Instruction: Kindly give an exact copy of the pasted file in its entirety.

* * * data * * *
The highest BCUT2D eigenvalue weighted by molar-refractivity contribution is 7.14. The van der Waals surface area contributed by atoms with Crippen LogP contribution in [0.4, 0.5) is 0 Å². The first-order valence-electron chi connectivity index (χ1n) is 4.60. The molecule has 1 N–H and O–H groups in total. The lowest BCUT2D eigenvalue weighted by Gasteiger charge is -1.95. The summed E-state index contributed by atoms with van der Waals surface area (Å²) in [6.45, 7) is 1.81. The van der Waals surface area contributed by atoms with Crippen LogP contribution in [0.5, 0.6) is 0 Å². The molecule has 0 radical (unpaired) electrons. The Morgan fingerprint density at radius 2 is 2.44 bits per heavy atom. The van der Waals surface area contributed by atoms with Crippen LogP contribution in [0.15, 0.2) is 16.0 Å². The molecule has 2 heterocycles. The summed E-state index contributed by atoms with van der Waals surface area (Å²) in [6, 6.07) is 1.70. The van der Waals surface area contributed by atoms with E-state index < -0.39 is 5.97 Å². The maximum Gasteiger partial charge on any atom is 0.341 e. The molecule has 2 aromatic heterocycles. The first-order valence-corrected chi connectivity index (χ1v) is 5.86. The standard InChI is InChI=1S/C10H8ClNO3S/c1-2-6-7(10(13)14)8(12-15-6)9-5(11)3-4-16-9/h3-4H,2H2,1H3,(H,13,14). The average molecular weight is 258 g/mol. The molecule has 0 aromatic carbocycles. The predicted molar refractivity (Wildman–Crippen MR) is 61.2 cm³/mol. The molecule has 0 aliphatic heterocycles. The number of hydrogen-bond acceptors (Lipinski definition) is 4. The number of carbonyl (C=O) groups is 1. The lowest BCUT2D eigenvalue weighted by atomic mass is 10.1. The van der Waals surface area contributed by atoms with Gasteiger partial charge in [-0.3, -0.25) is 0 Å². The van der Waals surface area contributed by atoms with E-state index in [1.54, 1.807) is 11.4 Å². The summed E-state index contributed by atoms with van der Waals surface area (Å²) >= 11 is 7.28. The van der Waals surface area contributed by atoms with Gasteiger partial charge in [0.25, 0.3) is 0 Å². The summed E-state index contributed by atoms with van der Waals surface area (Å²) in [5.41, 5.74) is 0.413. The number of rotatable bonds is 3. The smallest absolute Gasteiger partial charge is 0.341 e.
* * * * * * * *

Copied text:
The highest BCUT2D eigenvalue weighted by molar-refractivity contribution is 7.14. The van der Waals surface area contributed by atoms with Crippen LogP contribution in [0.4, 0.5) is 0 Å². The first-order valence-electron chi connectivity index (χ1n) is 4.60. The molecule has 1 N–H and O–H groups in total. The lowest BCUT2D eigenvalue weighted by Gasteiger charge is -1.95. The summed E-state index contributed by atoms with van der Waals surface area (Å²) in [6.45, 7) is 1.81. The van der Waals surface area contributed by atoms with Crippen LogP contribution in [0.5, 0.6) is 0 Å². The molecule has 0 radical (unpaired) electrons. The Morgan fingerprint density at radius 2 is 2.44 bits per heavy atom. The van der Waals surface area contributed by atoms with Crippen LogP contribution in [0.15, 0.2) is 16.0 Å². The molecule has 2 heterocycles. The summed E-state index contributed by atoms with van der Waals surface area (Å²) in [6, 6.07) is 1.70. The van der Waals surface area contributed by atoms with E-state index < -0.39 is 5.97 Å². The maximum Gasteiger partial charge on any atom is 0.341 e. The molecule has 2 aromatic heterocycles. The first-order valence-corrected chi connectivity index (χ1v) is 5.86. The standard InChI is InChI=1S/C10H8ClNO3S/c1-2-6-7(10(13)14)8(12-15-6)9-5(11)3-4-16-9/h3-4H,2H2,1H3,(H,13,14). The average molecular weight is 258 g/mol. The molecule has 0 aromatic carbocycles. The predicted molar refractivity (Wildman–Crippen MR) is 61.2 cm³/mol. The molecule has 0 aliphatic heterocycles. The number of hydrogen-bond acceptors (Lipinski definition) is 4. The number of carbonyl (C=O) groups is 1. The lowest BCUT2D eigenvalue weighted by atomic mass is 10.1. The van der Waals surface area contributed by atoms with Gasteiger partial charge in [-0.3, -0.25) is 0 Å². The van der Waals surface area contributed by atoms with E-state index in [1.54, 1.807) is 11.4 Å². The summed E-state index contributed by atoms with van der Waals surface area (Å²) >= 11 is 7.28. The van der Waals surface area contributed by atoms with Gasteiger partial charge in [0.25, 0.3) is 0 Å². The summed E-state index contributed by atoms with van der Waals surface area (Å²) in [5.41, 5.74) is 0.413. The number of rotatable bonds is 3. The smallest absolute Gasteiger partial charge is 0.341 e.